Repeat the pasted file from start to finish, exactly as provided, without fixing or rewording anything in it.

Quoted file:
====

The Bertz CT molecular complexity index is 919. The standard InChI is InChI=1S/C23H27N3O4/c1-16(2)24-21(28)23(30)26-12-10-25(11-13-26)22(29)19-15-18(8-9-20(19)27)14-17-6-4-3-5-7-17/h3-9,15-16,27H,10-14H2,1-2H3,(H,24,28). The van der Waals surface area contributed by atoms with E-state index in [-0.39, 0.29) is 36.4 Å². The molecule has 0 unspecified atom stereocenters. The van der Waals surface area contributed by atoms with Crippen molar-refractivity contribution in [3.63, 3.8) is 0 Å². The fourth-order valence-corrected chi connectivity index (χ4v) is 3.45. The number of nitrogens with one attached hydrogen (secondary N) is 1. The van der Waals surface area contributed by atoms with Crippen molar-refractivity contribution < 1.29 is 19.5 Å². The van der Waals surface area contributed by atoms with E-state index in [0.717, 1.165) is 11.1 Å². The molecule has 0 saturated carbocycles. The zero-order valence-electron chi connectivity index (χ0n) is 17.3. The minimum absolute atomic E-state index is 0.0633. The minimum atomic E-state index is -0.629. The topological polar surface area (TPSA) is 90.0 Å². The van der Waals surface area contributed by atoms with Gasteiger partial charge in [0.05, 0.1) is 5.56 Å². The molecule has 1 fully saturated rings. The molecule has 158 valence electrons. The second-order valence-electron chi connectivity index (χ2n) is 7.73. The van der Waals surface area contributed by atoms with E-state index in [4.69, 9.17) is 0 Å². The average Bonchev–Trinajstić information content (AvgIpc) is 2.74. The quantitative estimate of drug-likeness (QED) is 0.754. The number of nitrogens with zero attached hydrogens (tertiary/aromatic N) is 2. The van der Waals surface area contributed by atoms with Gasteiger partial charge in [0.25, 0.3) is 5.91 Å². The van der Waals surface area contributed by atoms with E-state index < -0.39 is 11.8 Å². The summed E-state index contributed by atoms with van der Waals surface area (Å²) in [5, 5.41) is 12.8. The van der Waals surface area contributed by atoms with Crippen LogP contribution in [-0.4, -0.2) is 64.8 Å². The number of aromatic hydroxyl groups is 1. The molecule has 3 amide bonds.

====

The Bertz CT molecular complexity index is 919. The standard InChI is InChI=1S/C23H27N3O4/c1-16(2)24-21(28)23(30)26-12-10-25(11-13-26)22(29)19-15-18(8-9-20(19)27)14-17-6-4-3-5-7-17/h3-9,15-16,27H,10-14H2,1-2H3,(H,24,28). The van der Waals surface area contributed by atoms with E-state index in [-0.39, 0.29) is 36.4 Å². The molecule has 0 unspecified atom stereocenters. The van der Waals surface area contributed by atoms with Crippen molar-refractivity contribution in [3.63, 3.8) is 0 Å². The fourth-order valence-corrected chi connectivity index (χ4v) is 3.45. The number of nitrogens with one attached hydrogen (secondary N) is 1. The van der Waals surface area contributed by atoms with Crippen molar-refractivity contribution < 1.29 is 19.5 Å². The van der Waals surface area contributed by atoms with E-state index in [0.717, 1.165) is 11.1 Å². The molecule has 0 saturated carbocycles. The zero-order valence-electron chi connectivity index (χ0n) is 17.3. The minimum absolute atomic E-state index is 0.0633. The minimum atomic E-state index is -0.629. The topological polar surface area (TPSA) is 90.0 Å². The van der Waals surface area contributed by atoms with Gasteiger partial charge in [0.05, 0.1) is 5.56 Å². The molecule has 1 fully saturated rings. The molecule has 158 valence electrons. The second-order valence-electron chi connectivity index (χ2n) is 7.73. The van der Waals surface area contributed by atoms with E-state index in [4.69, 9.17) is 0 Å². The average Bonchev–Trinajstić information content (AvgIpc) is 2.74. The quantitative estimate of drug-likeness (QED) is 0.754. The number of nitrogens with zero attached hydrogens (tertiary/aromatic N) is 2. The van der Waals surface area contributed by atoms with Gasteiger partial charge in [0.25, 0.3) is 5.91 Å². The van der Waals surface area contributed by atoms with E-state index < -0.39 is 11.8 Å². The summed E-state index contributed by atoms with van der Waals surface area (Å²) in [5, 5.41) is 12.8. The van der Waals surface area contributed by atoms with Crippen LogP contribution in [-0.4, -0.2) is 64.8 Å². The number of aromatic hydroxyl groups is 1. The molecule has 3 amide bonds.